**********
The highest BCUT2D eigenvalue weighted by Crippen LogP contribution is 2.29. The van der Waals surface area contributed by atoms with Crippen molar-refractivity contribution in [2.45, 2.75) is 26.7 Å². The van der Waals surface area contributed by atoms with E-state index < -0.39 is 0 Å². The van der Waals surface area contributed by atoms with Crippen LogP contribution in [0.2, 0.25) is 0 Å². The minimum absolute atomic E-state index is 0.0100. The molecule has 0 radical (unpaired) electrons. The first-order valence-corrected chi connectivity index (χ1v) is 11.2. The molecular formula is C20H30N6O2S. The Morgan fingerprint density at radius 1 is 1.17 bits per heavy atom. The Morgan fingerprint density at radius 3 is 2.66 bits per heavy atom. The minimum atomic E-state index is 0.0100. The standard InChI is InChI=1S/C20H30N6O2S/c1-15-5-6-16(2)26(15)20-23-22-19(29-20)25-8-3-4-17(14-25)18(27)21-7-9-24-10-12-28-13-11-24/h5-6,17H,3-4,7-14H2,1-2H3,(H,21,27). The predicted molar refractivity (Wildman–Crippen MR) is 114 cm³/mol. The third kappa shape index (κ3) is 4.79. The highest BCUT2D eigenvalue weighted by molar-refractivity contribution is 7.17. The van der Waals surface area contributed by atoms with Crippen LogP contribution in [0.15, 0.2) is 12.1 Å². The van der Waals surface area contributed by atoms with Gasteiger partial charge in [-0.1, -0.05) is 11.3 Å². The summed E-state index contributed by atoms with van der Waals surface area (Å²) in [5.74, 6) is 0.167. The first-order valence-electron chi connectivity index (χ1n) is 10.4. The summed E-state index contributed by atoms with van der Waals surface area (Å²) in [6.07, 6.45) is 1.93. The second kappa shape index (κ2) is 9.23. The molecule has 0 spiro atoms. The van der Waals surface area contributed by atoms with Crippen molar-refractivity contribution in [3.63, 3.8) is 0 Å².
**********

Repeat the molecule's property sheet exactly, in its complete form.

The highest BCUT2D eigenvalue weighted by Crippen LogP contribution is 2.29. The van der Waals surface area contributed by atoms with Crippen molar-refractivity contribution in [2.45, 2.75) is 26.7 Å². The van der Waals surface area contributed by atoms with E-state index < -0.39 is 0 Å². The van der Waals surface area contributed by atoms with Crippen LogP contribution in [0.2, 0.25) is 0 Å². The minimum absolute atomic E-state index is 0.0100. The molecule has 0 radical (unpaired) electrons. The first-order valence-corrected chi connectivity index (χ1v) is 11.2. The molecular formula is C20H30N6O2S. The Morgan fingerprint density at radius 1 is 1.17 bits per heavy atom. The Morgan fingerprint density at radius 3 is 2.66 bits per heavy atom. The minimum atomic E-state index is 0.0100. The standard InChI is InChI=1S/C20H30N6O2S/c1-15-5-6-16(2)26(15)20-23-22-19(29-20)25-8-3-4-17(14-25)18(27)21-7-9-24-10-12-28-13-11-24/h5-6,17H,3-4,7-14H2,1-2H3,(H,21,27). The predicted molar refractivity (Wildman–Crippen MR) is 114 cm³/mol. The third kappa shape index (κ3) is 4.79. The highest BCUT2D eigenvalue weighted by molar-refractivity contribution is 7.17. The van der Waals surface area contributed by atoms with Crippen LogP contribution in [0.15, 0.2) is 12.1 Å². The van der Waals surface area contributed by atoms with Gasteiger partial charge in [-0.1, -0.05) is 11.3 Å². The summed E-state index contributed by atoms with van der Waals surface area (Å²) in [5.74, 6) is 0.167. The first-order valence-electron chi connectivity index (χ1n) is 10.4. The summed E-state index contributed by atoms with van der Waals surface area (Å²) in [6.07, 6.45) is 1.93. The second kappa shape index (κ2) is 9.23. The molecule has 0 spiro atoms. The van der Waals surface area contributed by atoms with Crippen molar-refractivity contribution in [3.63, 3.8) is 0 Å².